How do I and my team help to deliver the vision of the company? How are we performing against this? And how will my proposals support it?

8. Strategy & plans drive the ‘what?’

Management guru Stephen Covey talks about the activity trap - climbing the ladder of success only to discover its leaning against the wrong wall.

By keeping your strategy and plans front of mind and by regularly questioning the link between what you're doing and what you intended to be doing, you'll save yourself from wasted work.

Ask yourself...

How do our plans and proposals support the overall strategy of the firm? And how have we performed against it?

9. Culture & values drive the ‘how?’

What makes the culture and values of your company worth more than the t-shirts they are printed on?

It's when we judge our plans and performance against them too. So give life to them in your reports.

Ask yourself...

How well is your team performing against not just your commercial goals but your culture and values too? How do your plans and proposals impact the style of organisation you are trying to build?

Is QDI Principle Right For Me?

Is the QDI Principle right for me?

Three core beliefs underpin the QDI Principle and unite the community who use it.

  • Our organisations are stacked with brainpower and we win when we tap into everyone's insights and ideas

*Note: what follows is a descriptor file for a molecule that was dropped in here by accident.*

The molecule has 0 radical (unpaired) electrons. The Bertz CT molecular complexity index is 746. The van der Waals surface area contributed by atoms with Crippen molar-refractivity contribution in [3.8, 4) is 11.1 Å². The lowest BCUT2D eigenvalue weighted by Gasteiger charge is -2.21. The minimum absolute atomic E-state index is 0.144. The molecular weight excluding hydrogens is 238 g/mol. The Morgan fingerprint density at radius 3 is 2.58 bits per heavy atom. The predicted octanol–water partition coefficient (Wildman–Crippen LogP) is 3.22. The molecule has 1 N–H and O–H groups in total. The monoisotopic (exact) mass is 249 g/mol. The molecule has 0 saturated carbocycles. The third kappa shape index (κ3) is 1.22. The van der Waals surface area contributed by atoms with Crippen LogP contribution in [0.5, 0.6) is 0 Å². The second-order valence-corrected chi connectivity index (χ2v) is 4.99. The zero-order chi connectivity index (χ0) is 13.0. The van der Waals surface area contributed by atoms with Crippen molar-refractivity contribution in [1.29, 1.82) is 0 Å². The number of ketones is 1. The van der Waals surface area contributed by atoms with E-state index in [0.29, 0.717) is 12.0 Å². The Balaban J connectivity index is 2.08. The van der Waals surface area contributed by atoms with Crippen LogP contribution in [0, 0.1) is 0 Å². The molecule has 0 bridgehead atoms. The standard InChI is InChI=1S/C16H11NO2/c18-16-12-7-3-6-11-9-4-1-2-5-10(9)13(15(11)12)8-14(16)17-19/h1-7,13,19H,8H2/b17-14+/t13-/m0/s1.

• We take decisions that benefit us and society when we have the full picture
  • We need to move faster to navigate challenges and make the most of our opportunities
QDI Lucia

How do you embed the QDI Principle at scale?

The QDI Principle helps individuals, teams, and organisations to think critically, communicate with impact, and focus on what matters.

But we know that new skills don’t form overnight. To create long-lasting change and embed new behaviours, you need a helping hand.

That’s why we’ve developed Lucia, an AI-powered software platform to help you embeds critical thinking, great communication, and a focus on what matters at every level of your business.

Learn about our reporting software
Collective Intelligence Book Illustration

Where can I find out more about Question Driven Insight?

The QDI Principle has been used by thousands of businesses to unleash their collective intelligence and improve board and management reporting.

Find out how you can do it too in Jennifer Sundberg and Pippa Begg’s book, Collective Intelligence: How to build a business that’s smarter than you. In this “essential guide”, Board Intelligence’s co-CEOs draw on their work with the world’s most demanding leaders and share the playbook that’s helped the most successful companies to keep winning, decade after decade.

Read the book

Apply the QDI Principle